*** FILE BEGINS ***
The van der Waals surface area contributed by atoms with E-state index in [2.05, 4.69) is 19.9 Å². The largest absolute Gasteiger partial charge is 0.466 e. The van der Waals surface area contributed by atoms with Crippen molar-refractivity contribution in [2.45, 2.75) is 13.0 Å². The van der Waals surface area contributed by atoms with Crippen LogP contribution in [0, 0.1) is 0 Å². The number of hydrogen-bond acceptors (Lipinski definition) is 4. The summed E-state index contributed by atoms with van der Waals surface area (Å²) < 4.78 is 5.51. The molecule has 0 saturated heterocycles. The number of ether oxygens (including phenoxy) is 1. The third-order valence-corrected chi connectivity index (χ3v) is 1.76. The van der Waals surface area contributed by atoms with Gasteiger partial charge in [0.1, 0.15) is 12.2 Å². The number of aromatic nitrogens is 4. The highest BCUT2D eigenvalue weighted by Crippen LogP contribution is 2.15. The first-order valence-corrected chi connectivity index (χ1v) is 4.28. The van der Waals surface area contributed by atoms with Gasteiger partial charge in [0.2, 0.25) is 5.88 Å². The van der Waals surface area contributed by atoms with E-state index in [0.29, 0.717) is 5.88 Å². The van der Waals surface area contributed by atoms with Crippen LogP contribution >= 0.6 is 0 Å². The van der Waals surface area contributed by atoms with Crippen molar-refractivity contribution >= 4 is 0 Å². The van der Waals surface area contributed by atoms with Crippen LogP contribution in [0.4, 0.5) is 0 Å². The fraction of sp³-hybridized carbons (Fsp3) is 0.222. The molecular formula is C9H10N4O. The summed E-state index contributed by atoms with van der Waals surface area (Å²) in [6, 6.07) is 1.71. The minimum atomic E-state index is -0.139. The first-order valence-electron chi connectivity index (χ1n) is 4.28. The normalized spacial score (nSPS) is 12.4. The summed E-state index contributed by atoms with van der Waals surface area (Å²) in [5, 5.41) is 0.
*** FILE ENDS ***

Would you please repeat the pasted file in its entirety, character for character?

The van der Waals surface area contributed by atoms with E-state index in [2.05, 4.69) is 19.9 Å². The largest absolute Gasteiger partial charge is 0.466 e. The van der Waals surface area contributed by atoms with Crippen molar-refractivity contribution in [2.45, 2.75) is 13.0 Å². The van der Waals surface area contributed by atoms with Crippen LogP contribution in [0, 0.1) is 0 Å². The number of hydrogen-bond acceptors (Lipinski definition) is 4. The summed E-state index contributed by atoms with van der Waals surface area (Å²) < 4.78 is 5.51. The molecule has 0 saturated heterocycles. The number of ether oxygens (including phenoxy) is 1. The third-order valence-corrected chi connectivity index (χ3v) is 1.76. The van der Waals surface area contributed by atoms with Gasteiger partial charge in [0.1, 0.15) is 12.2 Å². The number of aromatic nitrogens is 4. The highest BCUT2D eigenvalue weighted by Crippen LogP contribution is 2.15. The first-order valence-corrected chi connectivity index (χ1v) is 4.28. The van der Waals surface area contributed by atoms with Gasteiger partial charge in [0.2, 0.25) is 5.88 Å². The van der Waals surface area contributed by atoms with E-state index in [0.29, 0.717) is 5.88 Å². The van der Waals surface area contributed by atoms with Crippen LogP contribution >= 0.6 is 0 Å². The van der Waals surface area contributed by atoms with Crippen molar-refractivity contribution >= 4 is 0 Å². The van der Waals surface area contributed by atoms with Crippen LogP contribution in [0.4, 0.5) is 0 Å². The fraction of sp³-hybridized carbons (Fsp3) is 0.222. The molecular formula is C9H10N4O. The summed E-state index contributed by atoms with van der Waals surface area (Å²) in [6, 6.07) is 1.71. The minimum atomic E-state index is -0.139. The first-order valence-electron chi connectivity index (χ1n) is 4.28. The normalized spacial score (nSPS) is 12.4. The summed E-state index contributed by atoms with van der Waals surface area (Å²) in [5, 5.41) is 0.